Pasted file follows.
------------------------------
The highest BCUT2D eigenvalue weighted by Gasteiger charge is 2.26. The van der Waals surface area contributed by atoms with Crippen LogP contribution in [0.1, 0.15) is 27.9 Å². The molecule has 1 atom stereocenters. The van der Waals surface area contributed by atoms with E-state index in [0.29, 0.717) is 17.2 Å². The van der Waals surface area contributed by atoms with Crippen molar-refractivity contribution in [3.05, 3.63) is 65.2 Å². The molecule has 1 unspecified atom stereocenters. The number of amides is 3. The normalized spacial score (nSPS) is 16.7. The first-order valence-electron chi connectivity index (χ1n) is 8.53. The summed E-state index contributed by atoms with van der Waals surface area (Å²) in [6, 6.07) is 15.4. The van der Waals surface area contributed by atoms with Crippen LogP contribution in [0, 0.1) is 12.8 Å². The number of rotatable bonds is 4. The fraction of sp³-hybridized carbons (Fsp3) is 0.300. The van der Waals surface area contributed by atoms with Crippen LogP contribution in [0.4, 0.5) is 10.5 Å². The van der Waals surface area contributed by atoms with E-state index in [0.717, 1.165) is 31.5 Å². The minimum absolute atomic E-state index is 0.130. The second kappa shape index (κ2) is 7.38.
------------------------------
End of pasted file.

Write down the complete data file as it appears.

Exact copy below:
The highest BCUT2D eigenvalue weighted by Gasteiger charge is 2.26. The van der Waals surface area contributed by atoms with Crippen LogP contribution in [0.1, 0.15) is 27.9 Å². The molecule has 1 atom stereocenters. The van der Waals surface area contributed by atoms with E-state index in [0.29, 0.717) is 17.2 Å². The van der Waals surface area contributed by atoms with Crippen molar-refractivity contribution in [3.05, 3.63) is 65.2 Å². The molecule has 1 unspecified atom stereocenters. The number of amides is 3. The normalized spacial score (nSPS) is 16.7. The first-order valence-electron chi connectivity index (χ1n) is 8.53. The summed E-state index contributed by atoms with van der Waals surface area (Å²) in [6, 6.07) is 15.4. The van der Waals surface area contributed by atoms with Crippen LogP contribution in [0, 0.1) is 12.8 Å². The number of rotatable bonds is 4. The fraction of sp³-hybridized carbons (Fsp3) is 0.300. The van der Waals surface area contributed by atoms with Crippen LogP contribution in [0.4, 0.5) is 10.5 Å². The van der Waals surface area contributed by atoms with E-state index in [0.717, 1.165) is 31.5 Å². The minimum absolute atomic E-state index is 0.130. The second kappa shape index (κ2) is 7.38.